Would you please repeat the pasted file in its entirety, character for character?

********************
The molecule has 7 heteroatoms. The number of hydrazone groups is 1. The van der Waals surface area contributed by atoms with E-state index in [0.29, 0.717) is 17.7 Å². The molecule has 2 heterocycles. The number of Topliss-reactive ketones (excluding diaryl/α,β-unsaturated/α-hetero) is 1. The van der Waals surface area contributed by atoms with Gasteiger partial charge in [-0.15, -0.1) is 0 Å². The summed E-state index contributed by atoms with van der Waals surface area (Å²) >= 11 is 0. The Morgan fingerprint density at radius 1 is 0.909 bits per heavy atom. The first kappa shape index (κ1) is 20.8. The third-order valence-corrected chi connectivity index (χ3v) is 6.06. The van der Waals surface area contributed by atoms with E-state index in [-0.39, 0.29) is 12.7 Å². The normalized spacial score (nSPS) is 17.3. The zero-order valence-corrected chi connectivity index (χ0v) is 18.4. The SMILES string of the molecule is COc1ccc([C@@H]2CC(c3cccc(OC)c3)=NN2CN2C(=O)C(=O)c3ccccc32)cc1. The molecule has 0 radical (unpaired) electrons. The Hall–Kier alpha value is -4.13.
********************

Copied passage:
The molecule has 7 heteroatoms. The number of hydrazone groups is 1. The van der Waals surface area contributed by atoms with E-state index in [0.29, 0.717) is 17.7 Å². The molecule has 2 heterocycles. The number of Topliss-reactive ketones (excluding diaryl/α,β-unsaturated/α-hetero) is 1. The van der Waals surface area contributed by atoms with Gasteiger partial charge in [-0.15, -0.1) is 0 Å². The summed E-state index contributed by atoms with van der Waals surface area (Å²) >= 11 is 0. The Morgan fingerprint density at radius 1 is 0.909 bits per heavy atom. The first kappa shape index (κ1) is 20.8. The third-order valence-corrected chi connectivity index (χ3v) is 6.06. The van der Waals surface area contributed by atoms with E-state index in [-0.39, 0.29) is 12.7 Å². The normalized spacial score (nSPS) is 17.3. The zero-order valence-corrected chi connectivity index (χ0v) is 18.4. The SMILES string of the molecule is COc1ccc([C@@H]2CC(c3cccc(OC)c3)=NN2CN2C(=O)C(=O)c3ccccc32)cc1. The molecule has 0 radical (unpaired) electrons. The Hall–Kier alpha value is -4.13.